A controversial immigration plan could see wealthy foreigners buy British visas if they give cash to British universities, schools and hospitals. A full report is expected to arrive on Home Secretary Theresa May's desk next month outlining the idea.
What could be the entry ticket price - and could UK citizenship be handed to the highest bidder?
Visas for saleCurrently it's possible to buy UK residency for up to five years if foreigners invest large sums of money in government bonds. Many Chinese, Russians and US citizens have taken advantage. However the current arrangement means these 'investments' act more like a short-term loan to HM Treasury, rather than long-term investment in the UK economy.
For some wealthy foreigners it's a comparatively cheap way to be UK-based. But the new auction proposals would possibly extend existing time limits, enabling the higher bidders to remain in the UK 'indefinitely', and possibly applying for citizenship later.
Quoted in the Telegraph, Professor Sir David Metcalf, chairman of the Government's Migration Advisory Committee, said "it may very well be that we should be letting people in if they endow a Cambridge college, a major teaching hospital or the London School of Economics with £10 million".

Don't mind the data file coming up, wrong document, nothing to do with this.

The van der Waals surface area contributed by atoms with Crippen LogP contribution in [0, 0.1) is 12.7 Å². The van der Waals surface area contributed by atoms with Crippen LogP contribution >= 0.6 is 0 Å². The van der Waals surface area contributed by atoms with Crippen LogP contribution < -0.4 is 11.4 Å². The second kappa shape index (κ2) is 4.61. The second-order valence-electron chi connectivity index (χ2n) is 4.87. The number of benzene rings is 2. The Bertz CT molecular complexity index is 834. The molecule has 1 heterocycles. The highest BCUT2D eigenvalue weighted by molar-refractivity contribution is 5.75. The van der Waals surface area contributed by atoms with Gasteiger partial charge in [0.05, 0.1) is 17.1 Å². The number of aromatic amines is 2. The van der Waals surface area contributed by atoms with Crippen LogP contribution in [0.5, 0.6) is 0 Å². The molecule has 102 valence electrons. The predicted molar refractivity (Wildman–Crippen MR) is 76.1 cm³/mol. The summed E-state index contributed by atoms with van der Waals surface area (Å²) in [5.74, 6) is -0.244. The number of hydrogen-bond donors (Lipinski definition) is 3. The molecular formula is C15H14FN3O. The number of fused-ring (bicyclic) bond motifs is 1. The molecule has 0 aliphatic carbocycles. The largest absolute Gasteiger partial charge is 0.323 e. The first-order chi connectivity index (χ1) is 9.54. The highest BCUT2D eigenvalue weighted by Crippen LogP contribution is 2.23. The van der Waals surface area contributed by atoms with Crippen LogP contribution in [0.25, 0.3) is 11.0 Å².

Not popularMore than 500 'investor' visa were approved in the second quarter of 2013. A recent poll, the British Social Attitudes Survey, claimed 77% of Britons want an immigration cut with just 4% wanting more immigration. More than 50% who thought immigration was good for the UK economy still wanted, surprisingly, immigration cuts.
Recently leader of the right-wing UK Independence Party, Nigel Farage, said he wants to see a five-year ban on British immigration. Meanwhile health minister Lord Howe says charges for health care for migrants are planned, such as emergency care and eye and dental work. Full details will be announced in March 2014, workpermit.com reports.
The Independent Office for National Statistics (ONS) claims the population of the UK will reach 70m in 2027 compared to 63.7m today and that the population will increase by almost 10m in the next 25 years.